Climate change adaptation in the context of conflict: Insights from Myanmar
PSC Seminar Series
Date & time
It is increasingly recognized that adaptation policies and projects are being implemented in conflict-affected contexts around the world, as people living in these areas are particularly vulnerable to the adverse impacts of climate change. However, critical adaptation scholars argue that these adaptation efforts tend to reinforce inequitable power relations and social injustices, and that adaptation is itself a political process. The question then arises: what happens when the politics of adaptation unfold in a conflict-affected context?
In this presentation, insights will be shared from PhD research on the politics of adaptation in the context of a protracted armed conflict in Myanmar/Burma. The focus is on the ‘Karen revolution’ in southeastern Myanmar, which is often referred to as the longest-running civil war in the world. The aim of this research project is to understand how adaptation processes interacted with existing political contestations and drivers of conflict during the ceasefire and political reforms period of the late 2010s. To answer this question, insights from 150 semi-structured and life story narrative interviews conducted during multi-sited fieldwork in Myanmar in 2018 and 2019, including in conflict-affected areas of Karen state and Tanintharyi region, were drawn upon and combined with critical policy analysis. This research contributes to advancing our understanding of the adaptation-conflict nexus and highlights the need for placing justice and equity concerns at the heart of adaptation processes to avoid exacerbating existing conflicts or creating new ones.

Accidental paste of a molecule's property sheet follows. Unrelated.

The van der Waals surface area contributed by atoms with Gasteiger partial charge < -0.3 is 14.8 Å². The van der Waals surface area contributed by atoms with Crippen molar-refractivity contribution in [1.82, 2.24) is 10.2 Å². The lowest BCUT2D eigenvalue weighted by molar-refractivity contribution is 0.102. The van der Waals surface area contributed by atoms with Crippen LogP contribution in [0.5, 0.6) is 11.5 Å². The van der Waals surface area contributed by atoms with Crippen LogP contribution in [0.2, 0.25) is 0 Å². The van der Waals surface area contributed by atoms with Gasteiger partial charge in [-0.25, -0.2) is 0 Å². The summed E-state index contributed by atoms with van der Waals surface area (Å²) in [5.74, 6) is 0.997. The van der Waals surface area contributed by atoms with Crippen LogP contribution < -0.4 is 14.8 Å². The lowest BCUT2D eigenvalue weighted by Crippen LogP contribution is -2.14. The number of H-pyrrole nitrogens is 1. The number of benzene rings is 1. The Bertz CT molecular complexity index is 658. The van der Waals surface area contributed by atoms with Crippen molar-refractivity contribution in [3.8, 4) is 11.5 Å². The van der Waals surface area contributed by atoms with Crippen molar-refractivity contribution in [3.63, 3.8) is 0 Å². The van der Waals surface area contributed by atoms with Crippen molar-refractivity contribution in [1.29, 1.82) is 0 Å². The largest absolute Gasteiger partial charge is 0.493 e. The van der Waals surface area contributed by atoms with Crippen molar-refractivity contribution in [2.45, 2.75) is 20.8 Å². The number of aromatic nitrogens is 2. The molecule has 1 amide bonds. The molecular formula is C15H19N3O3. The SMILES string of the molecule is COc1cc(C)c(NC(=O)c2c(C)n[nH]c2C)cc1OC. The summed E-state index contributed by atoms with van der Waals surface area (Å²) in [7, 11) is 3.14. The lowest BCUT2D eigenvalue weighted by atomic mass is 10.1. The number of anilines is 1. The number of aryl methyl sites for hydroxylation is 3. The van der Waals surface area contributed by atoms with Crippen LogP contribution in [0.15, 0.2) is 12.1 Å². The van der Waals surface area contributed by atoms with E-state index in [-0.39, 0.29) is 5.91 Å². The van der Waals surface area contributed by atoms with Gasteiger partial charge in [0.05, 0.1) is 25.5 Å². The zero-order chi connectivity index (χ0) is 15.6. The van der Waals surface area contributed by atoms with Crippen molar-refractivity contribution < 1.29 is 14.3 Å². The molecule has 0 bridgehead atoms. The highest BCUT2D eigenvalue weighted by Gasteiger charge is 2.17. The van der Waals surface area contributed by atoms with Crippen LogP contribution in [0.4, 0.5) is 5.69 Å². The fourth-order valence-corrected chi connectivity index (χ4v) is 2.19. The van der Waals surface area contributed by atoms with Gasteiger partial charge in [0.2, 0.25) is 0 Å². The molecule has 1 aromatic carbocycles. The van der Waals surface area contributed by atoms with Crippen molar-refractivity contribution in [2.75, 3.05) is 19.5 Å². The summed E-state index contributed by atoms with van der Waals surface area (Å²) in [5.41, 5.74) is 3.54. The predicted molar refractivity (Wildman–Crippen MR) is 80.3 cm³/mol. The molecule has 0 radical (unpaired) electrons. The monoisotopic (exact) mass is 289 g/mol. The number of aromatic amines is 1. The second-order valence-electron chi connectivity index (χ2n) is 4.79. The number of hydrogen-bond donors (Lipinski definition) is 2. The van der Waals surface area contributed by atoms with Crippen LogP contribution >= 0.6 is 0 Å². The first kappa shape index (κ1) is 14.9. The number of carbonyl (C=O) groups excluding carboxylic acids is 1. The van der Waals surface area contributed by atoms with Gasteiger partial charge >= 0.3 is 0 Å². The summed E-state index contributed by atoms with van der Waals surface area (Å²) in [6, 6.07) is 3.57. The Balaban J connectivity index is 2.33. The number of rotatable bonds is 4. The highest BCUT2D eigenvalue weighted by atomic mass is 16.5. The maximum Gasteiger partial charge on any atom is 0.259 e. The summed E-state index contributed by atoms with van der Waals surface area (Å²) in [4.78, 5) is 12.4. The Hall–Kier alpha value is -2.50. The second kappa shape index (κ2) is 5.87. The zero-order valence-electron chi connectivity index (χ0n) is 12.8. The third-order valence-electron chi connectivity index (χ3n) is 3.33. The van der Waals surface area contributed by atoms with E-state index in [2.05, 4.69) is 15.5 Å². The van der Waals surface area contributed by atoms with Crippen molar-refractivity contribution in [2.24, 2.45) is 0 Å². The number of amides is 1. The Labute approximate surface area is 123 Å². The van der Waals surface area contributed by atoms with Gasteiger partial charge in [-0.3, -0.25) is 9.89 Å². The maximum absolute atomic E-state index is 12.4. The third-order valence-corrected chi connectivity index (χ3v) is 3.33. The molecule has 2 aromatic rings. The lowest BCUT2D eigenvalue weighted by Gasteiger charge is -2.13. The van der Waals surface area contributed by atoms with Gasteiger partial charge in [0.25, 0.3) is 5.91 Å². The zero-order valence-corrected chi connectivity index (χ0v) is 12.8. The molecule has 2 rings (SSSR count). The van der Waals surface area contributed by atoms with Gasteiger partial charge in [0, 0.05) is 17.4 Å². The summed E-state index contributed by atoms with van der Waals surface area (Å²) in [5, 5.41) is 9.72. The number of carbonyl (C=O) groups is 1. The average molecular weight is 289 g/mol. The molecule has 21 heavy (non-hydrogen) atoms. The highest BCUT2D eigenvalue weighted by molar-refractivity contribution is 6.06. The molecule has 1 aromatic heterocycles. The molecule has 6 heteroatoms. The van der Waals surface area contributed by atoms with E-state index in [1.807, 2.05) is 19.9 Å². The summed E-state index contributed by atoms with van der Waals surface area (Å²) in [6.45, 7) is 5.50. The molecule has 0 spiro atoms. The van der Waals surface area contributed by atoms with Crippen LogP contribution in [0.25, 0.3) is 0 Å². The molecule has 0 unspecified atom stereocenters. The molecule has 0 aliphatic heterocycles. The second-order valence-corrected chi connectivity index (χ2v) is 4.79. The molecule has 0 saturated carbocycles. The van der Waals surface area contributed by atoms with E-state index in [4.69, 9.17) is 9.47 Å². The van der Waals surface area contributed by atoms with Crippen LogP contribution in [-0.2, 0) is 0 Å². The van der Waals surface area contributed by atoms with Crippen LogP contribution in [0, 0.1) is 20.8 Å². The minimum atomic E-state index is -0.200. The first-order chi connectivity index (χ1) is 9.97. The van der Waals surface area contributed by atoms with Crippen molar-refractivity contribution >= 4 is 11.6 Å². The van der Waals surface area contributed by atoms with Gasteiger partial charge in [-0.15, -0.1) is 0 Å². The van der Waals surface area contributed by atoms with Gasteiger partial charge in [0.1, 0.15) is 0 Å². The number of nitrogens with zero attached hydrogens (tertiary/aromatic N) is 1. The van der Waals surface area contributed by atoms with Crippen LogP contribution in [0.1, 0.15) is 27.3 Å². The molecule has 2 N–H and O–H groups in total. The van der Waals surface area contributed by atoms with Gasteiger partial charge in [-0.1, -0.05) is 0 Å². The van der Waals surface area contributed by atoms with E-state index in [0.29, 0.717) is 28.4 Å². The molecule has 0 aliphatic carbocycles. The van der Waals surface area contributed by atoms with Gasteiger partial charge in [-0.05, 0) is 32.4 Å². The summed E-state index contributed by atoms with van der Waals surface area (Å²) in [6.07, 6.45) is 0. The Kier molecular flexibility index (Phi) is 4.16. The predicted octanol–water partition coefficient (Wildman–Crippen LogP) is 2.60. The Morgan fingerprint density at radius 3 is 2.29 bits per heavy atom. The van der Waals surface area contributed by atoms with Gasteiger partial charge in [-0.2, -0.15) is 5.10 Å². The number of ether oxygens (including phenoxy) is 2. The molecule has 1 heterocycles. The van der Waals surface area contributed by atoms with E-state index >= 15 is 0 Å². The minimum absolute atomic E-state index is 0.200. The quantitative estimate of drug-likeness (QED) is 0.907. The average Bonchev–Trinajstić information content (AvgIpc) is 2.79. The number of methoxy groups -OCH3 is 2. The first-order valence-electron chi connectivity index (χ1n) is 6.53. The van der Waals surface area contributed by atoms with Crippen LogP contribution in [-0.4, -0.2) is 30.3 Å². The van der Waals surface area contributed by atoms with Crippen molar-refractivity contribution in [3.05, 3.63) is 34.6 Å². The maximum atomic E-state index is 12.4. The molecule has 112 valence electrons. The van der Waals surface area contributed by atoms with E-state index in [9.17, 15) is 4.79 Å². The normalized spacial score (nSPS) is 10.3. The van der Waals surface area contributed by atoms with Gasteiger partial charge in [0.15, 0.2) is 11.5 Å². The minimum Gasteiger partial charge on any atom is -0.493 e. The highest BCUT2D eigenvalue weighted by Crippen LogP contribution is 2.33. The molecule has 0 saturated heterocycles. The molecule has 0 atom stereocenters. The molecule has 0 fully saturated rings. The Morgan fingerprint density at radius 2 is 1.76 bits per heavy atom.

Marianne Mosberg is a PhD candidate at the Department of International Environment and Development Studies at the Norwegian University of Life Sciences (NMBU) in Ås, Norway, and she is currently a Visiting Fellow at the Department of Political and Social Change and the Myanmar Research Center at ANU.